Pure religion: ‘Thank you’

AYUKAWAHAMA, JAPAN

Seven cadets from the US Air Force Academy in Colorado Springs, Colo. — including five Latter-day Saint returned missionaries — took their spring break and flew to Japan to give volunteer service in the remote town of Ayukawahama, which was devastated by the March 11, 2011, earthquake and tsunami.

This area received some of the worst damage as a result of the biggest natural disaster to hit Japan in a thousand years.

While in Japan the cadets dug and unclogged 13 tons of sludge and debris from 392 meters of water drain along the Kyubun coast in Ayukawahama — providing running water and a drainage system for the homes in the city.

The group also moved desks from Yugawa Elementary School — which was damaged in the disaster and officially closed in March 2012. In addition, they helped build a memorial room to remember Yugawa Elementary at the new Ohara Elementary, the school built to replace the damaged school.

Before the trip, the cadets — including Bill Merkle of Washington, D.C., Jack Waller of Mission Viejo, Calif., Ethan Salgado of Simi Valley, Calif., Nathaniel Youd of Cari, N.C., Bradford Hackert of Thomaston, Conn., Joseph Suwabe of Riverdale, N.Y., and Chris Raskey, Orlando, Fla. — organized a service club, “Cadets in Action Overseas.”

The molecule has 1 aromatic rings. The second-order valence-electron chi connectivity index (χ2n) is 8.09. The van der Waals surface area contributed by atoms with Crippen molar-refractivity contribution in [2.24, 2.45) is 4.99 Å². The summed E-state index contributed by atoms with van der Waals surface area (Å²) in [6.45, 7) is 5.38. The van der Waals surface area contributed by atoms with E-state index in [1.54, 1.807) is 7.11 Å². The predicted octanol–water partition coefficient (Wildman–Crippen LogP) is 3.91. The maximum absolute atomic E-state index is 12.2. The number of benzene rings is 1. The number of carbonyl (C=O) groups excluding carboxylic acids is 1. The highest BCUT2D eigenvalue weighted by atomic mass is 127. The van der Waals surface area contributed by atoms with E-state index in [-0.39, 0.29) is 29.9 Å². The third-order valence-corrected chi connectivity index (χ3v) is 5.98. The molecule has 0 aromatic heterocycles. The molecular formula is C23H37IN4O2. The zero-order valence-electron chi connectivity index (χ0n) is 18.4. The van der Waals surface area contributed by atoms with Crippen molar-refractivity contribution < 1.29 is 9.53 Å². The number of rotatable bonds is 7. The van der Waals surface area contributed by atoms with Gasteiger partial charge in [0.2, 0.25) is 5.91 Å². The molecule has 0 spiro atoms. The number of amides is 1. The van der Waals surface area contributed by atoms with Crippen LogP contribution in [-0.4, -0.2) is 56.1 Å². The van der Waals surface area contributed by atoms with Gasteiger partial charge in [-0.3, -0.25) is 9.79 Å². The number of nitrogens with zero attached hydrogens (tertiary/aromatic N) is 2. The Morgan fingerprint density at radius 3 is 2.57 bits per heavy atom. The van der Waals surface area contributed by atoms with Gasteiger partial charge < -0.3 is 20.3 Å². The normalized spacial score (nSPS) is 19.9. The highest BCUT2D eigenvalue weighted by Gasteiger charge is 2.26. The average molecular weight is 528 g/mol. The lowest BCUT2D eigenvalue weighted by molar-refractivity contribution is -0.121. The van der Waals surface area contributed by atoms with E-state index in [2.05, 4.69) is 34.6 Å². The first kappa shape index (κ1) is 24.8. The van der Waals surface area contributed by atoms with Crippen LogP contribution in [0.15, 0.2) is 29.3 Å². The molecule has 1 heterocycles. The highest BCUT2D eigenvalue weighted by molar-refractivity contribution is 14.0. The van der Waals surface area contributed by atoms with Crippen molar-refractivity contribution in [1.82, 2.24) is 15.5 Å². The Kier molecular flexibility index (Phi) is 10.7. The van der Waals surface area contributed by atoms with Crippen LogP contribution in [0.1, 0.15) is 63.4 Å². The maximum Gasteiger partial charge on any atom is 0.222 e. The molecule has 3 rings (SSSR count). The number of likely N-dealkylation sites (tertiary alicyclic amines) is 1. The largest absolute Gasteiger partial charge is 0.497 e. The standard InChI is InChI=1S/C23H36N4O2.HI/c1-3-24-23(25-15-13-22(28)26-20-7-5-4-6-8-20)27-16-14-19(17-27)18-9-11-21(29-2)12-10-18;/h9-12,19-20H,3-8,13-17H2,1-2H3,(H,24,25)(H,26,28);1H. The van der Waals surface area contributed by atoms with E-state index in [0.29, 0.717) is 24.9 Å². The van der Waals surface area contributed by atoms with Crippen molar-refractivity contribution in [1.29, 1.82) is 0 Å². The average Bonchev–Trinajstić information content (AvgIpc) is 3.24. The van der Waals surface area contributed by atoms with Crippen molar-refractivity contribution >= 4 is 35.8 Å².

They had tried since the fall of last year to get official government sponsorship for the trip. But when the funds were not available, each cadet paid his own air fare to Japan, where they traveled 200 miles north to the Oshika Peninsula and joined a Mormon Helping Hands project organized by the Church. During their time in Japan, the cadets slept on the floor in a temporary community center without heat or hot water.

Each, however, said the service was worth the effort.

Cadet Waller spoke to a woman in Japan at a convenience store. “When she learned that we were volunteering to help clean up in the aftermath of the tsunami, she had a look in her eyes and in her body language that expressed ‘thank you,’ and then she said, ‘Arigato gozaimasu.’ That was all the Japanese that I understood at that point in time, but just the way she said it, and the spirit that was about her, really told me that the service we were giving really meant something to her.” — Conan Grames, Asia North Area director of public affairs